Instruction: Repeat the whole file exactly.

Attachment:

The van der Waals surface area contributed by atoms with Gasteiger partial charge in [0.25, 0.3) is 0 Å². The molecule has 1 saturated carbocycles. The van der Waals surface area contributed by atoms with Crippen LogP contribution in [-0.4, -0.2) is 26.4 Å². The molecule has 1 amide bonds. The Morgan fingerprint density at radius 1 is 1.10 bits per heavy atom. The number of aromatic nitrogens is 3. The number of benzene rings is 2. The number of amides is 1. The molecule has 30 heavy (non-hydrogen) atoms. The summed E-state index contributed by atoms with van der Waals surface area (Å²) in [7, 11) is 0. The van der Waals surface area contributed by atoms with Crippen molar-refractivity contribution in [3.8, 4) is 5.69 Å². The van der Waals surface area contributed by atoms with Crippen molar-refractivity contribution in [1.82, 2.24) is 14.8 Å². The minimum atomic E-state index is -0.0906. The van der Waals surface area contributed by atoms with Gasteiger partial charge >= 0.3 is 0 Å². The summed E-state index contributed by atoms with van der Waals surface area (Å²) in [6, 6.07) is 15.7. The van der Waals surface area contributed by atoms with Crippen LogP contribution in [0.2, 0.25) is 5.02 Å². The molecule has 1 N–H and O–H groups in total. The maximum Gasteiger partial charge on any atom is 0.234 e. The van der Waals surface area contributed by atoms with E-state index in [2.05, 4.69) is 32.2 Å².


The van der Waals surface area contributed by atoms with Gasteiger partial charge in [0.25, 0.3) is 0 Å². The molecule has 1 saturated carbocycles. The van der Waals surface area contributed by atoms with Crippen LogP contribution in [-0.4, -0.2) is 26.4 Å². The molecule has 1 amide bonds. The Morgan fingerprint density at radius 1 is 1.10 bits per heavy atom. The number of aromatic nitrogens is 3. The number of benzene rings is 2. The number of amides is 1. The molecule has 30 heavy (non-hydrogen) atoms. The summed E-state index contributed by atoms with van der Waals surface area (Å²) in [7, 11) is 0. The van der Waals surface area contributed by atoms with Crippen molar-refractivity contribution in [3.8, 4) is 5.69 Å². The van der Waals surface area contributed by atoms with Crippen molar-refractivity contribution in [1.82, 2.24) is 14.8 Å². The minimum atomic E-state index is -0.0906. The van der Waals surface area contributed by atoms with Gasteiger partial charge >= 0.3 is 0 Å². The summed E-state index contributed by atoms with van der Waals surface area (Å²) in [6, 6.07) is 15.7. The van der Waals surface area contributed by atoms with Crippen LogP contribution in [0.2, 0.25) is 5.02 Å². The molecule has 1 N–H and O–H groups in total. The maximum Gasteiger partial charge on any atom is 0.234 e. The van der Waals surface area contributed by atoms with E-state index in [2.05, 4.69) is 32.2 Å².